Walter Peak High Country Farm finally appears and I descend from my mount, my legs a little trembling. I have an hour to wait before taking the TSS Earnslaw steamer which crosses the lake and will drop me off in Queenstown on the other side. The farm is superb with pretty buildings with red tiles roofs. The boat appears and rings its chimneys twice to signal its arrival. Launched in 1912, the boat known as La Dame du Lac, provided an essential link between the isolated farming communities along the lake. Forty-eight meters long, it was the largest boat to have sailed on the lake and capable of transporting passengers, livestock, mail and supplies. The interior is very nice and a pianist plays vintage songs. Barely time to rest my legs that I am already arrived in Queenstown. The day is not over. I still have a dozen kilometers to travel to reach 12 Miles Delta, a DOC campsite (area where it is allowed to camp at reduced cost). The return to the tar is a real pleasure but the road only goes up and down and achieves me completely. I dismount and resolve to push my bike. After liters of sweat spent, the campsite finally appears. The place represents Ithilien in The Two Towers, second film of the Lord of the Rings. This is where Frodo, Sam and Gollum stopping to rest see the appearance of Oliphants. The view of the lake is magnificent.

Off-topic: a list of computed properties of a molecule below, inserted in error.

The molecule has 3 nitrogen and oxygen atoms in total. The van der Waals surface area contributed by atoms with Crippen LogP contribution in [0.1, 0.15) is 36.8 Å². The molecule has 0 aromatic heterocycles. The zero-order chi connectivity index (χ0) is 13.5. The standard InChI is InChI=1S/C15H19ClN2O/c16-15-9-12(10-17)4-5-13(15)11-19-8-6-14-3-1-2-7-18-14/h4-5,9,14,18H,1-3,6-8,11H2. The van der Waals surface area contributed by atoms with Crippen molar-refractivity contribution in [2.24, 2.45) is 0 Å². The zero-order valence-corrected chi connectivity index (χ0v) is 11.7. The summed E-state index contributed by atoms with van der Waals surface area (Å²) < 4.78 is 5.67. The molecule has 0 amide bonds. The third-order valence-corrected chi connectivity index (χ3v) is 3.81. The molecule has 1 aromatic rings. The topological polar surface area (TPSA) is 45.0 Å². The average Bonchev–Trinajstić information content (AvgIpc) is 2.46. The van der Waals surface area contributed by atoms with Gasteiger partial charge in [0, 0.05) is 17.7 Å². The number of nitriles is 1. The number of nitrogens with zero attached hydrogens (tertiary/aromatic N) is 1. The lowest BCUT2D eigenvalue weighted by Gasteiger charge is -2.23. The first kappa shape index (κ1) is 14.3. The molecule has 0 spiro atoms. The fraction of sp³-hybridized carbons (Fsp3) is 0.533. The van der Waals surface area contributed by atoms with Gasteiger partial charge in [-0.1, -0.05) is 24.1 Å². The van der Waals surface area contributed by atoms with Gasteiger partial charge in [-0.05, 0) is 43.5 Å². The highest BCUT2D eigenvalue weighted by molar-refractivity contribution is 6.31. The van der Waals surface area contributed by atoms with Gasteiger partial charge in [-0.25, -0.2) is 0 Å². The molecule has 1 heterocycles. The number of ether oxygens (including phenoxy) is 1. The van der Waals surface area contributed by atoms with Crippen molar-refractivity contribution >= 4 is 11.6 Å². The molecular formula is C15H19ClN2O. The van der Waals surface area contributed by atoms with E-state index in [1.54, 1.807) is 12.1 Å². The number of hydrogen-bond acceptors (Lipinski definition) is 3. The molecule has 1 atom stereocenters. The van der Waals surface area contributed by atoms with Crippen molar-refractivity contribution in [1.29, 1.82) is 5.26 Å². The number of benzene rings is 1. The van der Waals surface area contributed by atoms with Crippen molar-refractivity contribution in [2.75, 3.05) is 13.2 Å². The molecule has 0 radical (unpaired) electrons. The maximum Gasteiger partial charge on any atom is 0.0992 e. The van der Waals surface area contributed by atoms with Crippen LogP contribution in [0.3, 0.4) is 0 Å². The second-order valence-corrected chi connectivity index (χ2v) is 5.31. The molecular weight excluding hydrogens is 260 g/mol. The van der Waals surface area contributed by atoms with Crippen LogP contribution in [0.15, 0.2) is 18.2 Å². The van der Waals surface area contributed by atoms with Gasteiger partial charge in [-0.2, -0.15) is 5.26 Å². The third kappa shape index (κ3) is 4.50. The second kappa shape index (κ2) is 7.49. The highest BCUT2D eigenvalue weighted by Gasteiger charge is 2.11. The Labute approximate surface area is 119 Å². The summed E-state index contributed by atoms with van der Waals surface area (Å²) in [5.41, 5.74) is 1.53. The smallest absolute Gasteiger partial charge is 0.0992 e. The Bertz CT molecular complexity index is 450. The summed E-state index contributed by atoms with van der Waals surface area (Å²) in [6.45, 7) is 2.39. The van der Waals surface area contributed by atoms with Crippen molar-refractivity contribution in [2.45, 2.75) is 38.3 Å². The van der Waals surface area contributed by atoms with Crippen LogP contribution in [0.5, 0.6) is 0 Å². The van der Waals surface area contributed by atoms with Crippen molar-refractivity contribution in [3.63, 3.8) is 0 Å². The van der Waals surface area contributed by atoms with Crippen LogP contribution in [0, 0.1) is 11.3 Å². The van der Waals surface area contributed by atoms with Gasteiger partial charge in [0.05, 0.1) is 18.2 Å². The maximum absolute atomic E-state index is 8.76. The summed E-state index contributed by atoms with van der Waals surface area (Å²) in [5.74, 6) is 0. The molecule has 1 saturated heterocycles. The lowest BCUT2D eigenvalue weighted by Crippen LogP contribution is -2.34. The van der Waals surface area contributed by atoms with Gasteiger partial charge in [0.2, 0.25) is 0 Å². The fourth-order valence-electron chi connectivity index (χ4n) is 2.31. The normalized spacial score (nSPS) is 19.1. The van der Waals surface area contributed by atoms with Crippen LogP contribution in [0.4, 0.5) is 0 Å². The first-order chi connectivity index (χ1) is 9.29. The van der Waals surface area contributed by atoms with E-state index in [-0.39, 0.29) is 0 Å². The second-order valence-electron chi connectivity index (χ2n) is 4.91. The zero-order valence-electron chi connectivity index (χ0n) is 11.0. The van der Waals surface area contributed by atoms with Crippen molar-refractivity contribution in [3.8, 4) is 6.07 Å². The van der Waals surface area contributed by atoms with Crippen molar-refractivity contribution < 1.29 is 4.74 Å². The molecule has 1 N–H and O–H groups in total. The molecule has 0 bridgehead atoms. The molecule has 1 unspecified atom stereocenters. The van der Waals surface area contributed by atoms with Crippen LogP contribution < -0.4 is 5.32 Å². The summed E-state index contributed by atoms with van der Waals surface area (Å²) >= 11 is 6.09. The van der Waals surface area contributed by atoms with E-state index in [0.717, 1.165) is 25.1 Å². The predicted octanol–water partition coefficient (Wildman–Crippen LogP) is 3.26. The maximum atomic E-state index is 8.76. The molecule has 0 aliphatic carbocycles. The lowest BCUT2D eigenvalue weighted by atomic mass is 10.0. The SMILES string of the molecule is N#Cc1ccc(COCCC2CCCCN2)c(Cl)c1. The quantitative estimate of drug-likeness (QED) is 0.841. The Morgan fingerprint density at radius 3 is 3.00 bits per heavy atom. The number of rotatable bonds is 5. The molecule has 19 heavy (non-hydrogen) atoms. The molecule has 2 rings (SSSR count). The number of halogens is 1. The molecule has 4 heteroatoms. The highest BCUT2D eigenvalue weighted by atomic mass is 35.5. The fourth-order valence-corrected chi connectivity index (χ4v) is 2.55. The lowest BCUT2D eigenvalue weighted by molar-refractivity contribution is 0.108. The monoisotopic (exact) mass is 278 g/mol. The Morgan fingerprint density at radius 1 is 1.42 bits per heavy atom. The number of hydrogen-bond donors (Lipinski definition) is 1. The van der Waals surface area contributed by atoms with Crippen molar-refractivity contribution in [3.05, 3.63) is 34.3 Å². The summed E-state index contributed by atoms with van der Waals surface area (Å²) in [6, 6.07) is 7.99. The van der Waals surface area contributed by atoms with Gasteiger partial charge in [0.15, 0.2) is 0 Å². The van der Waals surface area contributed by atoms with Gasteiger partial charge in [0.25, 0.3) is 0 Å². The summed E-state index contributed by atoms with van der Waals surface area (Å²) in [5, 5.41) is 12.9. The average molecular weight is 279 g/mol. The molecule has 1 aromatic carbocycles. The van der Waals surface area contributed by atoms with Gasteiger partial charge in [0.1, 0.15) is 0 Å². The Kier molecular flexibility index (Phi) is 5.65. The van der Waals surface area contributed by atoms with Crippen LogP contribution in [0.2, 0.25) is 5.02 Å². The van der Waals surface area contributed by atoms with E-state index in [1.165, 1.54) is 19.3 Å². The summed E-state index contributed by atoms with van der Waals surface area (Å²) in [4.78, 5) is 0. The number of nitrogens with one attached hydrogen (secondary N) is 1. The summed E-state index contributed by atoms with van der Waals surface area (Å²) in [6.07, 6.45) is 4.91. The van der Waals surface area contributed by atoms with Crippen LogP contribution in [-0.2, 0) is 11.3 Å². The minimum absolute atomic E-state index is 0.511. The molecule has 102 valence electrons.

The next day I wake up in a wet tent. It rained overnight. Only thirty-six kilometers separate me from Glenorchy, my destination, but given the difficulty of the road, it gonna take me the whole day. I start off in magnificent weather, soon replaced by clouds. A whole part of the mountain has burned recently. It still smells of ashes. After two difficult hours and barely a third of the way, the rain starts. But not a little rain. No. A real deluge is falling on me as I stand on a ledge at the highest point of the road. The gusts of wind and rain are so strong that they also send me waltzing beyond the protective barrier. Three hours of cycling in the pouring rain. Not funny. I pedal in automatic mode, hoping to see only one thing: the appearance of Glenorchy at each turn. After hours of suffering, the village finally reveals itself and I almost cry with relief. I am completely soaked from head to toe. Definitely out of luck, the only backpacker hostel in the village is full. I fall back on the tiny campsite and it is always in the rain that I pitch my tent. Everything is soaked, it’s hell. Fortunately a good hot shower and the rain stopping in the early evening cheered me up a bit. Tomorrow is likely to be foggy but the following days are supposed to be magnificent. I am finally at Glenorchy. I have passed the first part of my cycling route!